Choosing a Health Insurance Plan: Coverage, Cost, Compare
There are three major factors to consider when choosing a health insurance plan: Coverage, Cost and Compare. Each has its own unique set of questions. By considering each of these factors, you can choose the plan that works for you and your family.
It is helpful to know that plans bought through the Health Insurance Marketplace offer certain protections. Plans bought outside the marketplace may or may not offer these protections. That’s why it is more important than ever to read about coverage and costs carefully so you choose the plan that best meets your needs.
Coverage means the range of health services covered by your health insurance plan, such as doctor visits, hospital visits, maternity care, emergency room care and prescription drugs. You’ll want to see what is offered, whether there are limits on types of services and how often you can use them in a year.
- Plans purchased through the Health Insurance Marketplace must offer a full set of benefits. It is helpful to know that if the plan asks what health conditions you have, it is likely not a marketplace plan, and may not have the protections you need.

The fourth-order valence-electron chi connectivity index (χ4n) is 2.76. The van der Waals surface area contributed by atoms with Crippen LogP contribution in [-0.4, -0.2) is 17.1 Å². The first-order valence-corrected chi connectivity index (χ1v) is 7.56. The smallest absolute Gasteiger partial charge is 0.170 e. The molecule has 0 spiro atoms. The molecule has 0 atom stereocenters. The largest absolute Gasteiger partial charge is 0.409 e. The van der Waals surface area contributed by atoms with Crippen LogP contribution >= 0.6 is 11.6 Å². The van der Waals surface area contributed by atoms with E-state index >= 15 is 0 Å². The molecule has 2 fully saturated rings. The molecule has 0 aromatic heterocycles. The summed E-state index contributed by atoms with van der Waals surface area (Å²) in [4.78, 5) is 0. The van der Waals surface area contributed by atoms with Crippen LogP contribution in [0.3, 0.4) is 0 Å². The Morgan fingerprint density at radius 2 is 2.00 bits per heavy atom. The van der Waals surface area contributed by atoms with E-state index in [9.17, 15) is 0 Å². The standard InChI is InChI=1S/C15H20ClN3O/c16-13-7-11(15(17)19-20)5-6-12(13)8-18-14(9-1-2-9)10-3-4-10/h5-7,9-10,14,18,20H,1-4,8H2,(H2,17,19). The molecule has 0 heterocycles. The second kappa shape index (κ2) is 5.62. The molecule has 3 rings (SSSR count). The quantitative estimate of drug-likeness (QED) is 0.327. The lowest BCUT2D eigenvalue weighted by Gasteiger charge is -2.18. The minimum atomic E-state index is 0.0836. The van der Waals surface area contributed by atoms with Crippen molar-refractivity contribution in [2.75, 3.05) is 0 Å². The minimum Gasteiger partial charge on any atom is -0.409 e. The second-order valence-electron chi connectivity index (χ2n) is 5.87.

- Find out which services are covered beyond basic care and which services are not covered. If you need a specific type of care like orthopedic services, make sure the plan offers that type of coverage.
- Find out if the plan limits which doctors, hospitals and other providers you can use. If you have a favorite doctor, is he or she part of the network? What will happen if you want to see a provider who is out-of-network? Will you have to pay more? Are the in-network doctors and hospitals conveniently located for you?
- If you spend a lot of time out of state, check to see if you can get health care services in other states and what the provider network looks like outside your home state.
- Check out the prescription drug coverage. Make sure the pills you take regularly are covered. See if there are discounts on generic drugs or if you can receive your prescriptions by mail.